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Monitor Amazon cloud apps for measurable outcomes

Many enterprise applications run on AWS now, but the cloud provider doesn't provision resources for its customers. Use a mix of logs, analytics and tools to ensure app health.

There are numerous ways to monitor the performance of Amazon cloud apps and the cloud itself, and options are available from AWS as well as third-party providers. There are three main aspects of Amazon cloud apps that are worth monitoring: logs, analytics and health checks. Each boasts its own set of tools.

Manage cloud logs

Log management is difficult when working with multiple servers. The complexity is compounded because new servers continually stop and start for common tasks, such as upgrading or scaling. It's no longer feasible to search individual machines and grep through logs. Additionally, if developers migrate their services to something such as Elastic Compute Cloud (EC2) Container Service, log management becomes even more complex.

There are two main types of logs: application level and system level. Both types are useful for identifying issues and are delivered via standard services, such as "Syslog" to Amazon CloudWatch Logs. CloudWatch Logs provides basic alerts and alarms; however, the service fails at complex things, such as graphing and retroactive searching. For real-time events -- such as monitoring for a specific log pattern -- Amazon CloudWatch Logs works well. But if you need to drill into what happened after the fact, a real full-featured log management system, such as Loggly or Logentries, is more appropriate. In this way, a hybrid approach of using both Amazon CloudWatch Logs and Loggly is preferable to just one tool.

Mining valuable data analytics with Amazon cloud apps

Logs are helpful for monitoring back-end processing, but what about things that can't be logged? For questions like, "Are we processing a normal amount of requests?" or "Do we have a backlog of request processing?" the best answer may be found in analytics data.

Amazon cloud apps such as CloudWatch offer effective tools for tracking metrics, but it can quickly become expensive to track everything end users do. CloudWatch is certainly a developer's tool, but the data inside is valuable and should be understandable to non-developers.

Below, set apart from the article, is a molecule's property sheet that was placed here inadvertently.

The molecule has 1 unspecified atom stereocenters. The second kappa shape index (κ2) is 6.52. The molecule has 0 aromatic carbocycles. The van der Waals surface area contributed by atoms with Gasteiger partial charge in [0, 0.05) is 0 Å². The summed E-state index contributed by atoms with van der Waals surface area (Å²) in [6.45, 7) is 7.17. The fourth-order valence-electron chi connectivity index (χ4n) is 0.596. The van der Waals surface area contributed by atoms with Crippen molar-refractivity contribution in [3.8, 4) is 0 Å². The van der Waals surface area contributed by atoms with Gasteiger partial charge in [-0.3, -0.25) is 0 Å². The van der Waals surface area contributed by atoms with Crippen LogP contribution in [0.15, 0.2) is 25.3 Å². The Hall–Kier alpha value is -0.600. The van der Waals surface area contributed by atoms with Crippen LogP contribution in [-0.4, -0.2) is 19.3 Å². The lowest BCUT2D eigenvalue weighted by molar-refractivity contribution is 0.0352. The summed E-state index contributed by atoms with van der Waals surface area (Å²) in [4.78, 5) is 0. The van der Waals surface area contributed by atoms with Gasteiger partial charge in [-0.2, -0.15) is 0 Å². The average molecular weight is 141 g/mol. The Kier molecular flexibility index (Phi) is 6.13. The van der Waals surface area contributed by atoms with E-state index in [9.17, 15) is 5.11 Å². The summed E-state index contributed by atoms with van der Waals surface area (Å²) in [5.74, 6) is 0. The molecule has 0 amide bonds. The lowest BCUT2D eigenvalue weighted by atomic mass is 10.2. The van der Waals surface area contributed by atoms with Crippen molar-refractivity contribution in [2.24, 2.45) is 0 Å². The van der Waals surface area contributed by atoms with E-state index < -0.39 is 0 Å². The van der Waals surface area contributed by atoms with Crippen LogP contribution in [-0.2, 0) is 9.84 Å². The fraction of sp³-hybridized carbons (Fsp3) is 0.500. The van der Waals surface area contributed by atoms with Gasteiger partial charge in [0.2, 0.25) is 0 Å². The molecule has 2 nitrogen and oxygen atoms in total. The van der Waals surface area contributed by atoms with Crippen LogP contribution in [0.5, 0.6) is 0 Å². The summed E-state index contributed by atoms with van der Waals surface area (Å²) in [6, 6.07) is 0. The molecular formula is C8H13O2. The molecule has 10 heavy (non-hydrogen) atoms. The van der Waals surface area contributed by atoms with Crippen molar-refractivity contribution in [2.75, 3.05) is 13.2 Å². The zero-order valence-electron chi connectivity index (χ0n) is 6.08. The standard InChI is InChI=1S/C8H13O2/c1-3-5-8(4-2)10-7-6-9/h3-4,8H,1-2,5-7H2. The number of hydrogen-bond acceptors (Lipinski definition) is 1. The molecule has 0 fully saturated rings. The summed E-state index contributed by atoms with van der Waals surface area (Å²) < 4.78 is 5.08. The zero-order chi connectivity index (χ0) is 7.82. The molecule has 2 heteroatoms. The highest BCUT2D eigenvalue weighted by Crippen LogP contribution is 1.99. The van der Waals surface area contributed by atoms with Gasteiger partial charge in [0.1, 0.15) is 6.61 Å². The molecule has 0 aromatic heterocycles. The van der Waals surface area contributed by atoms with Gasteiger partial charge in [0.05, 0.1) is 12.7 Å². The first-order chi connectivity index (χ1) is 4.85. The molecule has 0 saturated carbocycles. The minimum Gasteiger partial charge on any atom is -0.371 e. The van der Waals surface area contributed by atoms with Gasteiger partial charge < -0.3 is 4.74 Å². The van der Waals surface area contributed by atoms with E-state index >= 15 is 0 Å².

This is where third-party products, such as Klipfolio, come in. Klipfolio allows developers to integrate with nearly any data source available via API, including built-in tools for integration with SQL, Google Analytics, and sales platforms, such as Stripe. With the Kliprouter adapter, it's also easy to tie both CloudWatch and DynamoDB into Klipfolio, and its dashboards keep track of key performance indicators. For example, a dashboard can monitor Simple Queue Service queue counts, story counts and "next read" times.

Amazon CloudWatch metrics.
Monitor SQS metrics with Amazon CloudWatch.

Performance and availability of Amazon cloud apps

Amazon can offer health checks via Elastic Load Balancing and Route 53, but these checks are limited to pass/fail performance, not overall performance. Additionally, the checks offer no support for determining exactly why something is failing.

Tools such as those made from New Relic bring features that are more powerful than those within ELB or Route 53. With the addition of New Relic Synthetics, developers can also program high-level, end-to-end tests that check an application -- without any users accessing it. Combined with application performance metrics, developers can monitor how updates or changes to Amazon cloud apps affect performance. New Relic also provides alerting capabilities and real user monitoring to help monitor browser speed effect and front-end errors.

CloudWatch is certainly a developer's tool, but the data inside is valuable and should be understandable to non-developers.

New Relic also enables developers to perform checks from multiple locations, so it's easy to tell if something within an application or a network glitch in a particular area caused an outage. It also allows developers to measure performance speeds throughout the world and to optimize for where end users are focused. For example, if there are several users in Europe, it may make sense to launch a cluster of servers there.

In addition to Route 53 and ELB health checks, Pingdom can be useful for availability monitoring. This tool offers high-level "is-this-service-running" type of checks and is a good secondary verification to ensure that everything runs smoothly. When it comes to uptime and availability monitoring, there's no such thing as too many checks.

When supporting a web-scale application, don't rely on just one avenue of monitoring. Redundancy and failover support are necessary in applications, and it should be the same with a monitoring platform. To combine these tools, use a log to accept alerts and have fallback alerts send email messages. Monitor dashboards regularly during business hours to ensure that everything is running smoothly. Use Amazon cloud apps and other AWS built-in tools when available, but don't be afraid to supplement them with outside sources.

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